The establishment of this addition is subject to valid existing rights, including, but not limited to, valid selections under the Alaska Native Claims Settlement Act, as amended (43 U.S.C. 1601 et seq.), and under or confirmed in the Alaska Statehood Act (48 U.S.C. Note preceding Section 21 ).

Nothing in this Proclamation shall be deemed to revoke any existing withdrawal, reservation or appropriation including any withdrawal under Section 17 (d) (1) of the Alaska Native Claims Settlement Act, (43 U.S.C. 1616(d) (1)); however, the national monument shall be the dominant reservation. Furthermore, nothing in this Proclamation is intended to modify or revoke the terms of the Memorandum of Understanding dated September 1, 1972, entered into between the State of Alaska and the United States as part of the negotiated settlement of Alaska v. Morton, Civil No. A-48-72 (D. Alaska, Complaint filed April 10, 1972).

The Secretary of the Interior shall promulgate such regulations as are appropriate, including regulation of the opportunity to engage in a subsistence lifestyle by local residents. The Secretary may close this addition, or any portion thereof, to subsistence uses of a particular fish, wildlife or plant population if necessary for reasons of public safety, administration, or to ensure the natural stability or continued viability of such population.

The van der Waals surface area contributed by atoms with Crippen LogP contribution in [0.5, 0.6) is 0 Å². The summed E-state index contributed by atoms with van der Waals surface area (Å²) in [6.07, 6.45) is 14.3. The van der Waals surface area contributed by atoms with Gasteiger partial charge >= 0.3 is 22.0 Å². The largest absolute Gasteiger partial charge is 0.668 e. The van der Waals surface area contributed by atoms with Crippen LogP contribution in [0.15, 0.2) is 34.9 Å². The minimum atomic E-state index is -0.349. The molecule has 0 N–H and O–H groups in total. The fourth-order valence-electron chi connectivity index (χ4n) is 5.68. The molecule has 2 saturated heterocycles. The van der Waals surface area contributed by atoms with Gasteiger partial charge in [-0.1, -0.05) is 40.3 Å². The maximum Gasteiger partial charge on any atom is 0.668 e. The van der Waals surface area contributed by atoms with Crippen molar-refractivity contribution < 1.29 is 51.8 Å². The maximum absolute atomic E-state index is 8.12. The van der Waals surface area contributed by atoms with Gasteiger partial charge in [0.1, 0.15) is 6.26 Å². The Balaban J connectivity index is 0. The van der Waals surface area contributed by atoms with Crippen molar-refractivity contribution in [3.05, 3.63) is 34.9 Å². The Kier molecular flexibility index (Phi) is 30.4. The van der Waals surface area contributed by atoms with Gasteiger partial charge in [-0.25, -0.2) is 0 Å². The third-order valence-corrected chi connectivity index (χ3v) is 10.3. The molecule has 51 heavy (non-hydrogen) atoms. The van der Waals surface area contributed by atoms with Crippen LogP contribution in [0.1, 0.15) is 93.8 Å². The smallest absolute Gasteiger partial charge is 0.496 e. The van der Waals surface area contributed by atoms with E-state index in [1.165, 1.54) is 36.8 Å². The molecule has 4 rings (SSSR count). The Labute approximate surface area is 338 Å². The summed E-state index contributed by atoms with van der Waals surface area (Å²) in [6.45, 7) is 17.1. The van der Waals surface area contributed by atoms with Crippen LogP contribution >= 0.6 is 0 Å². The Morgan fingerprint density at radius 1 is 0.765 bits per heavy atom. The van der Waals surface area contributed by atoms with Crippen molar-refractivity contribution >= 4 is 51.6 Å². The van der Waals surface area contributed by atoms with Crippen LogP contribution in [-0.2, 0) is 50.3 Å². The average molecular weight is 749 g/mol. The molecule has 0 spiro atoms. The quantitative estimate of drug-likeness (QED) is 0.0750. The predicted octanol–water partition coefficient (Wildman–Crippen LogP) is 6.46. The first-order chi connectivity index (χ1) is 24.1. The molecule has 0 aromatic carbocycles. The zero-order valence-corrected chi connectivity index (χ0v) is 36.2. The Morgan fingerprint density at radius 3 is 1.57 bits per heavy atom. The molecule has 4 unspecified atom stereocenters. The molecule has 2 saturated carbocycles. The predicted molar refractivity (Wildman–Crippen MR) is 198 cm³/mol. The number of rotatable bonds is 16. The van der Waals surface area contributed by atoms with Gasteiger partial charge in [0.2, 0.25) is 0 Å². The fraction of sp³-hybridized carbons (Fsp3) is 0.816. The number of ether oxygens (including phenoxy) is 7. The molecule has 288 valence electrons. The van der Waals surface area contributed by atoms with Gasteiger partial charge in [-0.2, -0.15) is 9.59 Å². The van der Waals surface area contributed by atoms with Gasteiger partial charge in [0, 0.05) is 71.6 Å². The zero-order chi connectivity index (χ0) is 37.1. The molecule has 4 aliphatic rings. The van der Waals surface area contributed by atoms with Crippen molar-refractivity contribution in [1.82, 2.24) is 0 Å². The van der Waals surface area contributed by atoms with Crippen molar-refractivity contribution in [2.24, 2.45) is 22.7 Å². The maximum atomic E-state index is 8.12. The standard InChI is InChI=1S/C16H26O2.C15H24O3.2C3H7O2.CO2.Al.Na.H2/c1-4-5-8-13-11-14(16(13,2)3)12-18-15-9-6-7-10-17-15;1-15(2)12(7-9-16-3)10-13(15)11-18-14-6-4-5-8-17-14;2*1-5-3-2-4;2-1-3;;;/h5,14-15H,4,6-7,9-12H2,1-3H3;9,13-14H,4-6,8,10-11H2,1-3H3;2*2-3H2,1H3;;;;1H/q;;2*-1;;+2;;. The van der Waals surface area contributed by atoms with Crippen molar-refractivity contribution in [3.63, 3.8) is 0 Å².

Warning is hereby given to all unauthorized persons not to appropriate, injure, destroy or remove any feature of this monument and not to locate or settle upon any of the lands thereof.

IN WITNESS WHEREOF, I have hereunto set my hand this 1st day of December, in the year of our Lord nineteen hundred and seventy-eight, and of the Independence of the United States of America the two hundred and third.

JIMMY CARTER

[Filed with the Office of the Federal Register, 3 p.m., December 1, 1978]

This work is in the public domain in the United States because it is a work of the United States federal government (see 17 U.S.C. 105).